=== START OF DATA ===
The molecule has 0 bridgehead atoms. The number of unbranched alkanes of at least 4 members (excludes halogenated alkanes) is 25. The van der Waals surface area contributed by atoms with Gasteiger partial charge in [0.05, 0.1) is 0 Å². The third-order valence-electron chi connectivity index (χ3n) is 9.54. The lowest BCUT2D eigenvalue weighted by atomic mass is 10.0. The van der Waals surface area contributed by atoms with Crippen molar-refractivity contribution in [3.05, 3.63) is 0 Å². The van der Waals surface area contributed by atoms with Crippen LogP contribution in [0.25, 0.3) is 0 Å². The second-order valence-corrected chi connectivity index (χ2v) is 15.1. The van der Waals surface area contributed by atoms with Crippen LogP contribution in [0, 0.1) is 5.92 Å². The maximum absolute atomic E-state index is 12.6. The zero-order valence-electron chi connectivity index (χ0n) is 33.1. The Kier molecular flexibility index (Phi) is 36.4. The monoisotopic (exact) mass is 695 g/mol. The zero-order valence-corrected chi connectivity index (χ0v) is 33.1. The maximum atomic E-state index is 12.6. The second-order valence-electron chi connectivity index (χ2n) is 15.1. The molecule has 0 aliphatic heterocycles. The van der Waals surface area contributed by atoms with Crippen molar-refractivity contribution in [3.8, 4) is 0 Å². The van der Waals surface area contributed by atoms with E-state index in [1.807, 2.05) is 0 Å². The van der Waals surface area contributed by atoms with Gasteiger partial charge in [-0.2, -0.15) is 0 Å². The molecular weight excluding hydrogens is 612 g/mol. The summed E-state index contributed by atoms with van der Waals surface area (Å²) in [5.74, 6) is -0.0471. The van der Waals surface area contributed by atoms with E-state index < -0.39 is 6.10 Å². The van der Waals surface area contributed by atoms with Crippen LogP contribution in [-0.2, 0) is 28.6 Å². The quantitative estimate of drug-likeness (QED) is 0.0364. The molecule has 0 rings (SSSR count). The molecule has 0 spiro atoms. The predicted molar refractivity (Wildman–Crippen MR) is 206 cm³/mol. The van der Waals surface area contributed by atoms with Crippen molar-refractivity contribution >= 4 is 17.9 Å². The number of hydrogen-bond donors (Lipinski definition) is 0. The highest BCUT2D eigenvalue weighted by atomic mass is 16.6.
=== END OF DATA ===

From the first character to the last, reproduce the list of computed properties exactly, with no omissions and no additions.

The molecule has 0 bridgehead atoms. The number of unbranched alkanes of at least 4 members (excludes halogenated alkanes) is 25. The van der Waals surface area contributed by atoms with Gasteiger partial charge in [0.05, 0.1) is 0 Å². The third-order valence-electron chi connectivity index (χ3n) is 9.54. The lowest BCUT2D eigenvalue weighted by atomic mass is 10.0. The van der Waals surface area contributed by atoms with Crippen molar-refractivity contribution in [3.05, 3.63) is 0 Å². The van der Waals surface area contributed by atoms with Crippen LogP contribution in [0.25, 0.3) is 0 Å². The second-order valence-corrected chi connectivity index (χ2v) is 15.1. The van der Waals surface area contributed by atoms with Crippen LogP contribution in [0, 0.1) is 5.92 Å². The maximum absolute atomic E-state index is 12.6. The zero-order valence-electron chi connectivity index (χ0n) is 33.1. The Kier molecular flexibility index (Phi) is 36.4. The monoisotopic (exact) mass is 695 g/mol. The zero-order valence-corrected chi connectivity index (χ0v) is 33.1. The maximum atomic E-state index is 12.6. The second-order valence-electron chi connectivity index (χ2n) is 15.1. The molecule has 0 aliphatic heterocycles. The van der Waals surface area contributed by atoms with Crippen molar-refractivity contribution in [3.8, 4) is 0 Å². The van der Waals surface area contributed by atoms with E-state index in [1.807, 2.05) is 0 Å². The van der Waals surface area contributed by atoms with Gasteiger partial charge in [-0.2, -0.15) is 0 Å². The molecular weight excluding hydrogens is 612 g/mol. The summed E-state index contributed by atoms with van der Waals surface area (Å²) in [5.74, 6) is -0.0471. The van der Waals surface area contributed by atoms with E-state index < -0.39 is 6.10 Å². The van der Waals surface area contributed by atoms with Crippen LogP contribution in [-0.2, 0) is 28.6 Å². The quantitative estimate of drug-likeness (QED) is 0.0364. The molecule has 0 rings (SSSR count). The molecule has 0 spiro atoms. The predicted molar refractivity (Wildman–Crippen MR) is 206 cm³/mol. The van der Waals surface area contributed by atoms with Crippen molar-refractivity contribution >= 4 is 17.9 Å². The number of hydrogen-bond donors (Lipinski definition) is 0. The highest BCUT2D eigenvalue weighted by atomic mass is 16.6.